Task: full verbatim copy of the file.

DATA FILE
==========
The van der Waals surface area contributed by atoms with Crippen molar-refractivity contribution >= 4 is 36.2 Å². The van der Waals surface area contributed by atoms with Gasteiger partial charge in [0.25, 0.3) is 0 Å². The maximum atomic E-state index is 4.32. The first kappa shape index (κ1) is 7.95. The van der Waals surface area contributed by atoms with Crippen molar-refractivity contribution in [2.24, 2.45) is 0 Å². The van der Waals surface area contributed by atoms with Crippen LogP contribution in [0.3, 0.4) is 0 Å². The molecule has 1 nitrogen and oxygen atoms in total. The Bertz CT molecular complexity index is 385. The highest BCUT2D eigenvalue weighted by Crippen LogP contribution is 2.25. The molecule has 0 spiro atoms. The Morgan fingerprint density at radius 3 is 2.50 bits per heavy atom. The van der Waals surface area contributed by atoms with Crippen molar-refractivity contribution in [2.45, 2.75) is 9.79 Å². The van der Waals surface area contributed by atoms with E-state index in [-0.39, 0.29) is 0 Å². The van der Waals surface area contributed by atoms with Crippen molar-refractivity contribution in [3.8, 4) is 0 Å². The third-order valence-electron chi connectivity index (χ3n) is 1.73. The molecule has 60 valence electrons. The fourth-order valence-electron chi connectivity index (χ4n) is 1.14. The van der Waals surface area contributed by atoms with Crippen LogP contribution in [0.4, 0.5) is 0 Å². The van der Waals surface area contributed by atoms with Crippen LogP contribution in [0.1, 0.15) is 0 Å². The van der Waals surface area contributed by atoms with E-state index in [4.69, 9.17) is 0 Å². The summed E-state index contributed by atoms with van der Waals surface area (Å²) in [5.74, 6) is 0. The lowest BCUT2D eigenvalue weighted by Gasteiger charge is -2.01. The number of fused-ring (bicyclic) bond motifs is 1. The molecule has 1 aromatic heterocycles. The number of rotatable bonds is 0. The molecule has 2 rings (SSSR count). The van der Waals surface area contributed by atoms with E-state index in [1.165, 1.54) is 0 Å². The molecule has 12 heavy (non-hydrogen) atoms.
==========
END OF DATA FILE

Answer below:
The van der Waals surface area contributed by atoms with Crippen molar-refractivity contribution >= 4 is 36.2 Å². The van der Waals surface area contributed by atoms with Gasteiger partial charge in [0.25, 0.3) is 0 Å². The maximum atomic E-state index is 4.32. The first kappa shape index (κ1) is 7.95. The van der Waals surface area contributed by atoms with Crippen molar-refractivity contribution in [2.24, 2.45) is 0 Å². The van der Waals surface area contributed by atoms with Crippen LogP contribution in [0.3, 0.4) is 0 Å². The molecule has 1 nitrogen and oxygen atoms in total. The Bertz CT molecular complexity index is 385. The highest BCUT2D eigenvalue weighted by Crippen LogP contribution is 2.25. The molecule has 0 spiro atoms. The Morgan fingerprint density at radius 3 is 2.50 bits per heavy atom. The van der Waals surface area contributed by atoms with Crippen molar-refractivity contribution in [2.45, 2.75) is 9.79 Å². The van der Waals surface area contributed by atoms with E-state index in [-0.39, 0.29) is 0 Å². The van der Waals surface area contributed by atoms with Crippen molar-refractivity contribution in [3.8, 4) is 0 Å². The third-order valence-electron chi connectivity index (χ3n) is 1.73. The molecule has 60 valence electrons. The fourth-order valence-electron chi connectivity index (χ4n) is 1.14. The van der Waals surface area contributed by atoms with Crippen LogP contribution in [0.4, 0.5) is 0 Å². The van der Waals surface area contributed by atoms with Crippen LogP contribution in [0.1, 0.15) is 0 Å². The van der Waals surface area contributed by atoms with E-state index in [4.69, 9.17) is 0 Å². The summed E-state index contributed by atoms with van der Waals surface area (Å²) in [5.74, 6) is 0. The lowest BCUT2D eigenvalue weighted by Gasteiger charge is -2.01. The number of fused-ring (bicyclic) bond motifs is 1. The molecule has 1 aromatic heterocycles. The number of rotatable bonds is 0. The molecule has 2 rings (SSSR count). The van der Waals surface area contributed by atoms with E-state index in [1.165, 1.54) is 0 Å². The molecule has 12 heavy (non-hydrogen) atoms.